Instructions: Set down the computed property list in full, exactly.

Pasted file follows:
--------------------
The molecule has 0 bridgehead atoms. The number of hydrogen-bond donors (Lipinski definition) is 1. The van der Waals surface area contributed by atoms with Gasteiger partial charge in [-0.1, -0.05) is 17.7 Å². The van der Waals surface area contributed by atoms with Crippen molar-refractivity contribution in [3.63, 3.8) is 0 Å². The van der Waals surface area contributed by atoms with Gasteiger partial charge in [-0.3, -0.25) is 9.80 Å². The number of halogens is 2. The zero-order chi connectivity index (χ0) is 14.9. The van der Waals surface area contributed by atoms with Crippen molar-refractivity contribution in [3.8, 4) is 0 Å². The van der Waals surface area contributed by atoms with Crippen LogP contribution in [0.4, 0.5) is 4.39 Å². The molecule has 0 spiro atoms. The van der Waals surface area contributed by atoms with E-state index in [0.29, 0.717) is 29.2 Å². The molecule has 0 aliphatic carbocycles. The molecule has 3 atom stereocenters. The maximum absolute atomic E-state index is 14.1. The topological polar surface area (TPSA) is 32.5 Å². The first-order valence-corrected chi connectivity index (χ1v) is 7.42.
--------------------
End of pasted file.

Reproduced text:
The molecule has 0 bridgehead atoms. The number of hydrogen-bond donors (Lipinski definition) is 1. The van der Waals surface area contributed by atoms with Gasteiger partial charge in [-0.1, -0.05) is 17.7 Å². The van der Waals surface area contributed by atoms with Crippen molar-refractivity contribution in [3.63, 3.8) is 0 Å². The van der Waals surface area contributed by atoms with Gasteiger partial charge in [-0.3, -0.25) is 9.80 Å². The number of halogens is 2. The zero-order chi connectivity index (χ0) is 14.9. The van der Waals surface area contributed by atoms with Crippen molar-refractivity contribution in [3.8, 4) is 0 Å². The van der Waals surface area contributed by atoms with Crippen LogP contribution in [0.4, 0.5) is 4.39 Å². The molecule has 0 spiro atoms. The van der Waals surface area contributed by atoms with E-state index in [0.29, 0.717) is 29.2 Å². The molecule has 0 aliphatic carbocycles. The molecule has 3 atom stereocenters. The maximum absolute atomic E-state index is 14.1. The topological polar surface area (TPSA) is 32.5 Å². The first-order valence-corrected chi connectivity index (χ1v) is 7.42.